Common faux pas

 

Shocked woman holding banner isolated on white

We sometimes forget that when doing business emails, we need to remember that we cannot be casual and sloppy about it.  We need to be professional about it.  And there are some things we need to remember when sending emails (or any other correspondence for that matter). Let’s see what I mean.

Please and thank you

“May you kindly please arrange for the boardroom to be booked” or “May you please book a boardroom for me” – what is that?  That is the kind of email I used to receive from a PA to the CEO in a company I worked at.  A simple “Please arrange a boardroom to be booked for me”  or “Will you please book a boardroom for me?” would have been perfect.  It is polite, short and sweet – no frills, no fuss.  And anyway, how can you “kindly please” do anything?  When asked to do something, you can only get one or two answers – Yes or No. No need to butter up your request that almost comes across as pleading.

Now for a totally different situation – I was asked this week if I got offended when I received an email simply stating the task and in point form what needs to be done?  She was feeling bad that she didn’t ask or put it across nicely.  And I think she is reading this right now and smiling.  First of all, I work with her – we have a great working relationship and I have offered to assist where necessary.  I don’t need to be asked nicely every time.  We are both busy and have a lot on our plates.  Just make sure your subject line indicates what your message is about – makes it a lot easier to determine whether urgent or not.  And I understand where she is coming from – albeit far across the ocean.

What is my name?

Then of course another bad habit some people have is getting your name wrong.  Oh wow – and this happens time and time again.  First of all your email should have a signature, which should include your name, surname, contact number and company name.  An email address should be self-explanatory since you have just received it.  When people answer your email, do they address you and spell your name correctly?  Hmm …. I have people getting it wrong over and over and over again.  And I make no bones about correcting them either.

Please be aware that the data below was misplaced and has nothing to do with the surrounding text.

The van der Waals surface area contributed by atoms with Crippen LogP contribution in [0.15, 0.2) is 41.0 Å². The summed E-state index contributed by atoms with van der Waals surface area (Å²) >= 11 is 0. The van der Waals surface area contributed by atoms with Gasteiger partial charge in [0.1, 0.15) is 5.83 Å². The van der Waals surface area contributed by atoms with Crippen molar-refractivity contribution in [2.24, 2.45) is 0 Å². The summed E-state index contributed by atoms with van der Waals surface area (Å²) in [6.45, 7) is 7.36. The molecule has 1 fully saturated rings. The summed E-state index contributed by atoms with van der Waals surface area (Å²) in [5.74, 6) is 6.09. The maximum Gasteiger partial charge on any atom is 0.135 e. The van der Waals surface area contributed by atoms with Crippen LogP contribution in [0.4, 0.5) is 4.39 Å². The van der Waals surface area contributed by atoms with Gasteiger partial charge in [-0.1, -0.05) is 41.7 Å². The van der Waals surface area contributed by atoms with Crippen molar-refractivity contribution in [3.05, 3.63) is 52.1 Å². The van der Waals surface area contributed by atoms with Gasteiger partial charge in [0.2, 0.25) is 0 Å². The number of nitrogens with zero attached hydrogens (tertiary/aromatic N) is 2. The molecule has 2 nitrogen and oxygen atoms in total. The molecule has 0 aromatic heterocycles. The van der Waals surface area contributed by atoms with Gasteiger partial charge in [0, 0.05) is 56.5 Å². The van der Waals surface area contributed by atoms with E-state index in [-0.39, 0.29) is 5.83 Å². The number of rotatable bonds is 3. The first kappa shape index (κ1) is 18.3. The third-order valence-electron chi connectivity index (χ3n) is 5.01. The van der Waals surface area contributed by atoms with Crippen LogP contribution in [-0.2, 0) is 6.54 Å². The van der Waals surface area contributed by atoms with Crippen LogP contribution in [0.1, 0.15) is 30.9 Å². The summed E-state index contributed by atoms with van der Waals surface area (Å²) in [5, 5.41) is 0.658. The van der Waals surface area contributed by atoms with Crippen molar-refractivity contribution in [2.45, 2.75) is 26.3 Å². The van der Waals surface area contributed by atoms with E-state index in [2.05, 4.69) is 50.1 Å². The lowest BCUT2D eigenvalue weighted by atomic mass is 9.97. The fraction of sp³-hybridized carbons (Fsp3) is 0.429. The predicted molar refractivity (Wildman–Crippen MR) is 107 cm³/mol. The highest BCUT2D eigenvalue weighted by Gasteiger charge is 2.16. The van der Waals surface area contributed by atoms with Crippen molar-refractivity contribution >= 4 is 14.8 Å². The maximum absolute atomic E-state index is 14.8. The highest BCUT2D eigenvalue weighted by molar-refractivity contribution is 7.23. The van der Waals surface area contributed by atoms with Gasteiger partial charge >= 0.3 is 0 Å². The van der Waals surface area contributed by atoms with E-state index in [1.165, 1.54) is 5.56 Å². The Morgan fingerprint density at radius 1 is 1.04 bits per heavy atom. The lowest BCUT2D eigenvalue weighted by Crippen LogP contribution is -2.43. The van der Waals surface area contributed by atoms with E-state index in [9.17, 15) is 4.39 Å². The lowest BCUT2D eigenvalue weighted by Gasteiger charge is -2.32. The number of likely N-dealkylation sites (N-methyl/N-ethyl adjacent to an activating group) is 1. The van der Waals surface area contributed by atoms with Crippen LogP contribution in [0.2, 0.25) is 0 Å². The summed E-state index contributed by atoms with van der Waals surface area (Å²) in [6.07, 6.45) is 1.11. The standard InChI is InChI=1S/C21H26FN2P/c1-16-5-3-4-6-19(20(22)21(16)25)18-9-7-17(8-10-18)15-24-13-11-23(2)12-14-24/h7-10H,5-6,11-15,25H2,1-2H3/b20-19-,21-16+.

First of all, you have just received the mail with the person’s name in the signature – how can you possibly get it wrong?  Besides me don’t you get upset when people get your name wrong?  I mean, just take the time before writing the mail or sending it off, and make sure you have got their name right.  That is something very personal and it makes me wonder how important I really am if you can’t get my name right.  Especially, when my name is Michele and not Michelle.  Definitely make a point of checking because some names are not the norm.  The same goes for sending texts or Whatsapp messages – again last night I noticed after I posted my previous blog, someone thanked me but spelt my name wrong. Why?  Please make sure you get the name right.

Your idea or mine

Many people are posting quotes and interesting things on line, on social media and some have even created their own format – beautiful, chic, professional formats.  Now it is one thing to copy (which I am sure is fine to a point), but sometimes it is just courtesy to check with that individual if you can copy their idea.  First of all it is a compliment to like and admire someone’s idea and want to use it, but it is also just courtesy to check with them.  I know, some don’t mind especially if they are a good friend of yours, but I still ask.  And yes, another friend of mine is reading this right now and also smiling because it happened this week too.

Research and references

Ah yes – the last one I want to touch on.  Many people are writing articles and blogs and often referring to other websites and articles for their information.  Be careful if you are using their words, literally word for word.  Remember you are not the only one reading these articles and researching.  So be careful, because others will pick it up.  Make sure you reference or give reference to the person/s whose article you have taken information from.  If you are caught out, it could ruin your reputation as a writer or blogger going forward.

Michele Thwaits May 2016

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